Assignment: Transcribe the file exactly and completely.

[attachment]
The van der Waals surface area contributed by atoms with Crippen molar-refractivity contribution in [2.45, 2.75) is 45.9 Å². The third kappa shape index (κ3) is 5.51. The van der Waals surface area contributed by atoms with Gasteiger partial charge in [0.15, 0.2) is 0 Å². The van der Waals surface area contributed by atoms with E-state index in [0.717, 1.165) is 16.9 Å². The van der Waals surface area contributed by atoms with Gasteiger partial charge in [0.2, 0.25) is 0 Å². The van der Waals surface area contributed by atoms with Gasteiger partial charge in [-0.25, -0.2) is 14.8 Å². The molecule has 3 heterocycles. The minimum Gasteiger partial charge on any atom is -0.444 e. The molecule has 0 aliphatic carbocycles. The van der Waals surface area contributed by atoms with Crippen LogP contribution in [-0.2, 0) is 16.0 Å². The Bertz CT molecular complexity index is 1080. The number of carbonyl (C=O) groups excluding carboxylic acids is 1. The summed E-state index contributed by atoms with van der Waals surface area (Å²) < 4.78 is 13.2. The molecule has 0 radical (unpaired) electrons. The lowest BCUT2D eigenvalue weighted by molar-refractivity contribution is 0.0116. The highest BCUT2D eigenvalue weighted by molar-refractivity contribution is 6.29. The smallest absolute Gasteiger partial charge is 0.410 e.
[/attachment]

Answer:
The van der Waals surface area contributed by atoms with Crippen molar-refractivity contribution in [2.45, 2.75) is 45.9 Å². The third kappa shape index (κ3) is 5.51. The van der Waals surface area contributed by atoms with Gasteiger partial charge in [0.15, 0.2) is 0 Å². The van der Waals surface area contributed by atoms with E-state index in [0.717, 1.165) is 16.9 Å². The van der Waals surface area contributed by atoms with Gasteiger partial charge in [0.2, 0.25) is 0 Å². The van der Waals surface area contributed by atoms with Gasteiger partial charge in [-0.25, -0.2) is 14.8 Å². The molecule has 3 heterocycles. The minimum Gasteiger partial charge on any atom is -0.444 e. The molecule has 0 aliphatic carbocycles. The van der Waals surface area contributed by atoms with Crippen LogP contribution in [-0.2, 0) is 16.0 Å². The Bertz CT molecular complexity index is 1080. The number of carbonyl (C=O) groups excluding carboxylic acids is 1. The summed E-state index contributed by atoms with van der Waals surface area (Å²) < 4.78 is 13.2. The molecule has 0 radical (unpaired) electrons. The lowest BCUT2D eigenvalue weighted by molar-refractivity contribution is 0.0116. The highest BCUT2D eigenvalue weighted by molar-refractivity contribution is 6.29. The smallest absolute Gasteiger partial charge is 0.410 e.